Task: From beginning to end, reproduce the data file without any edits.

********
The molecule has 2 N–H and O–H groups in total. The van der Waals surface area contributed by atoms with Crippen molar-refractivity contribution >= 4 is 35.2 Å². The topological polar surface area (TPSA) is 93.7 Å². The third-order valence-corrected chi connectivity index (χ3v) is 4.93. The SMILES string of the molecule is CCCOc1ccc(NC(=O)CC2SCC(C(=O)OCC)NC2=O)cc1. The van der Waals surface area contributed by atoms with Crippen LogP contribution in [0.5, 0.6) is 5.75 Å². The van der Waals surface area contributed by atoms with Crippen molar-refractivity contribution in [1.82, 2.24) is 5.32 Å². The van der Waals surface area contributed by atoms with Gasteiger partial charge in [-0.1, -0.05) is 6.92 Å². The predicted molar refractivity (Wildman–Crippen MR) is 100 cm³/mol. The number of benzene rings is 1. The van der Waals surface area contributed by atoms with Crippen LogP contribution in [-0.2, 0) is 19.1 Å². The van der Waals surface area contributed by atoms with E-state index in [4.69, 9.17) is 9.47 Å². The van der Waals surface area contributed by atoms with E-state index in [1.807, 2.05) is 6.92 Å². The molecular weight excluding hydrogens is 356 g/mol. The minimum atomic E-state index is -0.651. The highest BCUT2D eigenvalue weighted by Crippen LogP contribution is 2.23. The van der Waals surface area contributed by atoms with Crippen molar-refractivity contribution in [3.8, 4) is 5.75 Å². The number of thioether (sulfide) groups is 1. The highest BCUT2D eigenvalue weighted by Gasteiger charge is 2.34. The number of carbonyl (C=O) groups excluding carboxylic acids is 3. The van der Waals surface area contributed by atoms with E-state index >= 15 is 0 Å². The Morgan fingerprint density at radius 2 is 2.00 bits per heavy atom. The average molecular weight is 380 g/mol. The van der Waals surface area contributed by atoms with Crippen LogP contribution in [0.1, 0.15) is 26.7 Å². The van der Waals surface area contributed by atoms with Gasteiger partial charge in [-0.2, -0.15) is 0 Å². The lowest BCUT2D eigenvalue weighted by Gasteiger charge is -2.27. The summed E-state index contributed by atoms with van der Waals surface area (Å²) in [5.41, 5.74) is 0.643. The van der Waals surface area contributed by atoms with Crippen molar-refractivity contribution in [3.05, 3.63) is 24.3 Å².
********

The molecule has 2 N–H and O–H groups in total. The van der Waals surface area contributed by atoms with Crippen molar-refractivity contribution >= 4 is 35.2 Å². The topological polar surface area (TPSA) is 93.7 Å². The third-order valence-corrected chi connectivity index (χ3v) is 4.93. The SMILES string of the molecule is CCCOc1ccc(NC(=O)CC2SCC(C(=O)OCC)NC2=O)cc1. The van der Waals surface area contributed by atoms with Crippen LogP contribution in [0.5, 0.6) is 5.75 Å². The van der Waals surface area contributed by atoms with Crippen molar-refractivity contribution in [1.82, 2.24) is 5.32 Å². The van der Waals surface area contributed by atoms with Gasteiger partial charge in [-0.1, -0.05) is 6.92 Å². The predicted molar refractivity (Wildman–Crippen MR) is 100 cm³/mol. The number of benzene rings is 1. The van der Waals surface area contributed by atoms with Crippen LogP contribution in [-0.2, 0) is 19.1 Å². The van der Waals surface area contributed by atoms with E-state index in [4.69, 9.17) is 9.47 Å². The van der Waals surface area contributed by atoms with E-state index in [1.807, 2.05) is 6.92 Å². The molecular weight excluding hydrogens is 356 g/mol. The minimum atomic E-state index is -0.651. The highest BCUT2D eigenvalue weighted by Crippen LogP contribution is 2.23. The van der Waals surface area contributed by atoms with Crippen molar-refractivity contribution in [3.8, 4) is 5.75 Å². The number of thioether (sulfide) groups is 1. The highest BCUT2D eigenvalue weighted by Gasteiger charge is 2.34. The number of carbonyl (C=O) groups excluding carboxylic acids is 3. The van der Waals surface area contributed by atoms with E-state index >= 15 is 0 Å². The Morgan fingerprint density at radius 2 is 2.00 bits per heavy atom. The average molecular weight is 380 g/mol. The van der Waals surface area contributed by atoms with Crippen LogP contribution in [0.1, 0.15) is 26.7 Å². The van der Waals surface area contributed by atoms with Gasteiger partial charge in [-0.2, -0.15) is 0 Å². The lowest BCUT2D eigenvalue weighted by Gasteiger charge is -2.27. The summed E-state index contributed by atoms with van der Waals surface area (Å²) in [5.41, 5.74) is 0.643. The van der Waals surface area contributed by atoms with Crippen molar-refractivity contribution in [3.05, 3.63) is 24.3 Å².